Moving for Mental Health

Saturday 18th May 2024By Sayer Clark

Movement has always played a large part in my life. Although it wasn’t until my late teens and early twenties that I became introspective enough to really realise its value, I now know how important its impacts are not just physically, but mentally too. 

I was fortunate enough to grow up rurally and with freedom, often climbing trees and playing out great sagas in my imagination as I stomped through the woods. I think like most people the activity that made up my childhood was incidental, with my exercise coming from a desire to play and discover. I think that this is something a lot of us lose touch with on our journey to and through adulthood, but in recent years it’s been something I’ve tried to welcome back into my life. Why not climb that tree, jump over that river or run up that embankment just for the sake of it? The worst that will happen is you’ll be out of breath (or soaked) and who knows, you might even enjoy it.

Despite what I would consider fortunate childhood and teenage years, I ended up struggling mentally. It’s not something I found easy to talk about as a young man, wrapped up in common stereotypes of being male. I think I wanted to be stoic and immovable, strong and capable of facing whatever the world could throw at me, whilst the truth wasn’t quite as simple as that. There are times even the simplest of things feels like the greatest of challenges. I distinctly remember breaking down and sobbing halfway through laying a patio whilst self-employed. I felt as if I simply couldn’t manage any longer and somehow laying those patio slabs felt like the hardest thing I’d ever done. Mental health and my mental health in particular is still something I find awkward to discuss, but I’m grateful for the shift towards more open discussion and for places like The Pearl Exchange.

When I first spoke openly about the fact I struggled with depression I was 19. I’d been drinking a lot for a few years to try and numb myself to the world and to my struggles, not that I knew then that was the reason for it. I hadn’t done any real exercise or got out amongst the natural world for a while. I remember setting out from the house on that day, not really wanting to walk or move, but having had my saviour of a black lab Silas whine at me until I got up. I did 12 miles along the north Devon coast that morning, my feet drumming a steady rhythm into the soft ground as I meandered up and down the valleys. After that walk I decided it was time to be more honest, both with myself and the world, about how my mental health was impacting me and that I should start taking a more proactive approach to getting better. 

Since then, activity has played a more prominent role in how I choose to maintain and manage my mental wellbeing. I’ve spent hours climbing, running, cycling and walking, often in remote and rural places with only myself for company. Cycling in particular has played a huge part in my life in the last three years. There’s part of me that feels as if fighting up an incline on the Cornish coast is somewhat similar to the seemingly endless ups and downs that I’ve experienced mentally. Sometimes you gather a little momentum, just enough to rocket up the first struggle, but as you turn the corner you see the road you’ve taken curve ever upwards. It’s easy at this point to feel defeated, to ask yourself if the effort is worth it if you just have to keep struggling, keep climbing and keep fighting to move forward. In my personal opinion, it’s always worth it. There’s no better feeling than cresting a hill, finishing a run or topping a particularly hard climb. These things give me perspective. Taking a moment to breathe at the end of something difficult allows you to look behind you, see how far you’ve come and just how much distance you’ve covered.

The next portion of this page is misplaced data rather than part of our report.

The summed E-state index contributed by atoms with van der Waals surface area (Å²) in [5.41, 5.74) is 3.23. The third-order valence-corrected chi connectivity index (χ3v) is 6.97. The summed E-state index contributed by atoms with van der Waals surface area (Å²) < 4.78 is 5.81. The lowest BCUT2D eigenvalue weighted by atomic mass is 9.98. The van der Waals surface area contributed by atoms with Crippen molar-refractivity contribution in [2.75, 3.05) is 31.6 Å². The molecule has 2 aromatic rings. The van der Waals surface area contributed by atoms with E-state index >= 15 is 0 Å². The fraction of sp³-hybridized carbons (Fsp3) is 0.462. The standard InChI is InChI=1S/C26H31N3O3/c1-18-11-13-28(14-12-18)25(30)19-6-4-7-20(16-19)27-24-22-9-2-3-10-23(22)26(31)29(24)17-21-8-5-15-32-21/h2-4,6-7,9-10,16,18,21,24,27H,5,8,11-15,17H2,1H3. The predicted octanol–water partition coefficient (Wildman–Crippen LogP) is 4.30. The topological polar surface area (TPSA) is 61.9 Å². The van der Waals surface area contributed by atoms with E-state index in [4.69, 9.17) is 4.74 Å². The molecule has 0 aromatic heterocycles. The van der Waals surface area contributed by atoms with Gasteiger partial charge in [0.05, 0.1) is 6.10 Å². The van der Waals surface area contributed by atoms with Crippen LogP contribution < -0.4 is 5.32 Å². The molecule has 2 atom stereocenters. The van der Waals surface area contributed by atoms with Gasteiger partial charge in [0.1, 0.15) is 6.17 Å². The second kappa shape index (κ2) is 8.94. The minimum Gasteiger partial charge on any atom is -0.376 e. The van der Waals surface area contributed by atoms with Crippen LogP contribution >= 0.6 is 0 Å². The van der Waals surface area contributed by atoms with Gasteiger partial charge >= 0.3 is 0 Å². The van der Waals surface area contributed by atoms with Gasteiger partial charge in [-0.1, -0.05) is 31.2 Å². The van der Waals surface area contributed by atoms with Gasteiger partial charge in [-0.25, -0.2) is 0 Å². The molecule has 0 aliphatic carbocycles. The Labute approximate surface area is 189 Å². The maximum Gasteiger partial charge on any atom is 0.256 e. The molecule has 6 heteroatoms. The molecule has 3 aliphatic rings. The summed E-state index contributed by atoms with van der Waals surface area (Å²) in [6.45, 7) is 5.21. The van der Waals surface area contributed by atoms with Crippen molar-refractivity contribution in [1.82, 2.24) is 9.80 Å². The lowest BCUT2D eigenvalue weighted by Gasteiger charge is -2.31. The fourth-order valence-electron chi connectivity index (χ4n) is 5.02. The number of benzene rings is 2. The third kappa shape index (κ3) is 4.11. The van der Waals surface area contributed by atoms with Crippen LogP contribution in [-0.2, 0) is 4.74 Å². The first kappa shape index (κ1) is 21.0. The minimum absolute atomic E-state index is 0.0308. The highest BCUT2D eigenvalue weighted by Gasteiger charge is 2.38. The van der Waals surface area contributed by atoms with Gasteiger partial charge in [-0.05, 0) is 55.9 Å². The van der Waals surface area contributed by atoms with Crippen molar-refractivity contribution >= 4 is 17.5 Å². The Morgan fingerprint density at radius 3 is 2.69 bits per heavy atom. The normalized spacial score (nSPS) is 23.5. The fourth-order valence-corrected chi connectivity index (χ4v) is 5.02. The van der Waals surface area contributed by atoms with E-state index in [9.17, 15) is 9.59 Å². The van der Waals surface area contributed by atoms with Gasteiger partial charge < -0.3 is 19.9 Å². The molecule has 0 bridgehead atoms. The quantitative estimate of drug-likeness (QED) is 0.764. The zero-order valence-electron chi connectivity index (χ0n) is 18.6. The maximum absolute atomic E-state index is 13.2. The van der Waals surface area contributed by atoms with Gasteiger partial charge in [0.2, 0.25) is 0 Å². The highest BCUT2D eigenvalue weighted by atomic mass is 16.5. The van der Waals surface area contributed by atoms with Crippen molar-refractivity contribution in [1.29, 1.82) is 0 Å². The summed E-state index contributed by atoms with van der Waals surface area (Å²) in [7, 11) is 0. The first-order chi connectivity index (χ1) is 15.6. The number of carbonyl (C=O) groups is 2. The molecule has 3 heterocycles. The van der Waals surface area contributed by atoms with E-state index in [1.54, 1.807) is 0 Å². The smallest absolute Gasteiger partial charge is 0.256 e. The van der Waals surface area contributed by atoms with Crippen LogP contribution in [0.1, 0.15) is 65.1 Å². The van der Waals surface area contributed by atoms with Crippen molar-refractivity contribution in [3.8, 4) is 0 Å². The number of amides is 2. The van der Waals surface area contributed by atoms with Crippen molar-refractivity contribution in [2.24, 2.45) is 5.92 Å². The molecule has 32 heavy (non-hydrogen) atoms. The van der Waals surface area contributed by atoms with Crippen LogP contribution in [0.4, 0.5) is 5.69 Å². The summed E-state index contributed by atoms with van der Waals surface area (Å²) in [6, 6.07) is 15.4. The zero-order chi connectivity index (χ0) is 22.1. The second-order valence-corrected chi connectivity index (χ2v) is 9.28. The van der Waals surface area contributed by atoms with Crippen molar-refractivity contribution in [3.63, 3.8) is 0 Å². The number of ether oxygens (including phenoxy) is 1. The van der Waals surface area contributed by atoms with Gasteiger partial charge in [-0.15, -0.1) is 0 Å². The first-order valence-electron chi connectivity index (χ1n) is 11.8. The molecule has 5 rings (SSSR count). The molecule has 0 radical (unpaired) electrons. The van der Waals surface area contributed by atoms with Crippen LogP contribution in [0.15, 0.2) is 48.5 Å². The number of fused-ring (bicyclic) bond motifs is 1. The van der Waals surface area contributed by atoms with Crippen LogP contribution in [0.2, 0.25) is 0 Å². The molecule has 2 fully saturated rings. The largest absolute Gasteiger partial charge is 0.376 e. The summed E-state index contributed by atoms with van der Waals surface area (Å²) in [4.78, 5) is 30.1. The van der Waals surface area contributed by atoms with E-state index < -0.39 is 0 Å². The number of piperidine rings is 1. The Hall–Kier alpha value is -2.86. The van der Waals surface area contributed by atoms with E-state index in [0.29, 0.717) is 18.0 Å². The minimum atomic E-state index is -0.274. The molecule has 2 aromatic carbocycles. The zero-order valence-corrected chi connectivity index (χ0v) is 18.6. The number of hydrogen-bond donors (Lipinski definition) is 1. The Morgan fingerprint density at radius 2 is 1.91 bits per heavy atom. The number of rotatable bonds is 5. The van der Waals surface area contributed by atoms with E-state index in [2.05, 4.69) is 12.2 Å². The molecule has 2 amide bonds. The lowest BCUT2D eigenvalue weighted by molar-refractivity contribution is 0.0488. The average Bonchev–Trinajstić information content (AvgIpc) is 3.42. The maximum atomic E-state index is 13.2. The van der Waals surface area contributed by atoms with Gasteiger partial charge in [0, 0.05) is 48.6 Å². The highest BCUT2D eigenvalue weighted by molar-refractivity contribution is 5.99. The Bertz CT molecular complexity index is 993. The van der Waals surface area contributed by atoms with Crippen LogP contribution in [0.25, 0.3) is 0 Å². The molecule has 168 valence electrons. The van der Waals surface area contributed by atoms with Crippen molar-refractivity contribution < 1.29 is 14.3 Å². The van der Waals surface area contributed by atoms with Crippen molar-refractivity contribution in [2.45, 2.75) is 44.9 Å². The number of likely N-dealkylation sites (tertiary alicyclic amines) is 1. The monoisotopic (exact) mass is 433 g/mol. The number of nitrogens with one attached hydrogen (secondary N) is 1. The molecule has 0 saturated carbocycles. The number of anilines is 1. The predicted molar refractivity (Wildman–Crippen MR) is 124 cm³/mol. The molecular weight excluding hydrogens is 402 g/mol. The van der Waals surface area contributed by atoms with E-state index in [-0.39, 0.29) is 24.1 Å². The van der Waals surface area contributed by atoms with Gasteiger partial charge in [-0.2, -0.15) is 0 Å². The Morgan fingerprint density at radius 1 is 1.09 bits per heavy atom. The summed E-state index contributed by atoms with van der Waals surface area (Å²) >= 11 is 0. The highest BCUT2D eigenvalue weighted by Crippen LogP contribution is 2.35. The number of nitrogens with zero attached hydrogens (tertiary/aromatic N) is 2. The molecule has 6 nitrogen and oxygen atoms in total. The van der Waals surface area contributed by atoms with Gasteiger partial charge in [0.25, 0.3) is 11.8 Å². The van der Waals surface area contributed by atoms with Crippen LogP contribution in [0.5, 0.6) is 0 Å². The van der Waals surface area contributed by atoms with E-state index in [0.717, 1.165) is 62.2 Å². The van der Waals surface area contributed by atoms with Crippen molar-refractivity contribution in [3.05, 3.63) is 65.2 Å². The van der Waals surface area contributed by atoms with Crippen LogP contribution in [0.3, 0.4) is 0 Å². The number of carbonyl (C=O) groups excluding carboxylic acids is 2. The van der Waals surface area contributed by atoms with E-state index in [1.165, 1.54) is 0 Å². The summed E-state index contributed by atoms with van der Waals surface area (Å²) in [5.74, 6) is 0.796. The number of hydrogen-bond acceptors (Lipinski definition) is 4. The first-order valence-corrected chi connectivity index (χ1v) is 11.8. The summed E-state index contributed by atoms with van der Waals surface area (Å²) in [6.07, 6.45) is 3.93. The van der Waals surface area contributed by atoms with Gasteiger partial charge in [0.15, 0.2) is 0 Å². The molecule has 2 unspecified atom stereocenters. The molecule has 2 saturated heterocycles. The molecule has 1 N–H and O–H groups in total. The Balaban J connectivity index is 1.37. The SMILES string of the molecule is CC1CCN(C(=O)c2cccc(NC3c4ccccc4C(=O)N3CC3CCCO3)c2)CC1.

I think that improving my mental wellbeing follows a similar story and has been directly influenced by movement, in times of darkness or numbness its easy to lose faith in yourself, to question if you’re strong enough to crest the current hill or have the energy to keep moving forwards. But the reward comes when there’s some reprieve from the struggle, when you best your current challenges and when you look back and see just how far you’ve come and the things you’ve achieved you thought you might never be capable of. Although there may be more dips and troughs to come there’s understanding to be found in the struggle and just like a muscle I believe you can build your mental resilience and strength through facing challenges.

I can only speak for myself but I believe that movement has propelled me not just physically but mentally forwards over the years and I’d recommend to anyone to get up and out more often. Even if you feel perfectly at peace as you are, there might be something for you to gain from getting outside and getting active, whether it’s a one mile walk or a one hundred mile bike ride. 

If you’ve gotten this far, thanks for reading my ramble on movement and mental health. Go get out there, spend some time looking at the leaves, birds, trees and sea. Give your brain and body something to thank you for and most importantly look after yourself, give yourself a pat on the back occasionally for what you’ve overcome and remember to stop and look around you once in a while to see how far you’ve travelled on your journey and to appreciate the work you’ve put in to get where you are.